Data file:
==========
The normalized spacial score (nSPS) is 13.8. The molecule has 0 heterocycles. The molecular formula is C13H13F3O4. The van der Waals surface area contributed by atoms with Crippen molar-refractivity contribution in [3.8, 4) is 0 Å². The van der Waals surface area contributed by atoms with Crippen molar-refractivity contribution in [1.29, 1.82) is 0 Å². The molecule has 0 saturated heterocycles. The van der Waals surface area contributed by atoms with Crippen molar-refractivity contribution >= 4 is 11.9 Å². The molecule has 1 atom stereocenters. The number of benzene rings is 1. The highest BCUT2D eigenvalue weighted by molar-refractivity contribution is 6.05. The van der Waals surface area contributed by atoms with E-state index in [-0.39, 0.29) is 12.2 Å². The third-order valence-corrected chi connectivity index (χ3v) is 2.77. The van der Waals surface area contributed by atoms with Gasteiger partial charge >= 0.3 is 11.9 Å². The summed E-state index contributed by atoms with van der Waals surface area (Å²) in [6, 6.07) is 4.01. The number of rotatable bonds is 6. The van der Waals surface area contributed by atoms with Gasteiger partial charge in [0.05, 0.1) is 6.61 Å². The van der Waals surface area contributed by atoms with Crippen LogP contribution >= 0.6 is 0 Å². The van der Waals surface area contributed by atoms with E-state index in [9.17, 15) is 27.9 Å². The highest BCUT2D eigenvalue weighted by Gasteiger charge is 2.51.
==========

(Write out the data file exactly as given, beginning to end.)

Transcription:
The normalized spacial score (nSPS) is 13.8. The molecule has 0 heterocycles. The molecular formula is C13H13F3O4. The van der Waals surface area contributed by atoms with Crippen molar-refractivity contribution in [3.8, 4) is 0 Å². The van der Waals surface area contributed by atoms with Crippen molar-refractivity contribution in [1.29, 1.82) is 0 Å². The molecule has 0 saturated heterocycles. The van der Waals surface area contributed by atoms with Crippen molar-refractivity contribution >= 4 is 11.9 Å². The molecule has 1 atom stereocenters. The number of benzene rings is 1. The highest BCUT2D eigenvalue weighted by molar-refractivity contribution is 6.05. The van der Waals surface area contributed by atoms with E-state index in [-0.39, 0.29) is 12.2 Å². The third-order valence-corrected chi connectivity index (χ3v) is 2.77. The van der Waals surface area contributed by atoms with Gasteiger partial charge >= 0.3 is 11.9 Å². The summed E-state index contributed by atoms with van der Waals surface area (Å²) in [6, 6.07) is 4.01. The number of rotatable bonds is 6. The van der Waals surface area contributed by atoms with Gasteiger partial charge in [0.05, 0.1) is 6.61 Å². The van der Waals surface area contributed by atoms with Crippen LogP contribution >= 0.6 is 0 Å². The van der Waals surface area contributed by atoms with E-state index in [9.17, 15) is 27.9 Å². The highest BCUT2D eigenvalue weighted by Gasteiger charge is 2.51.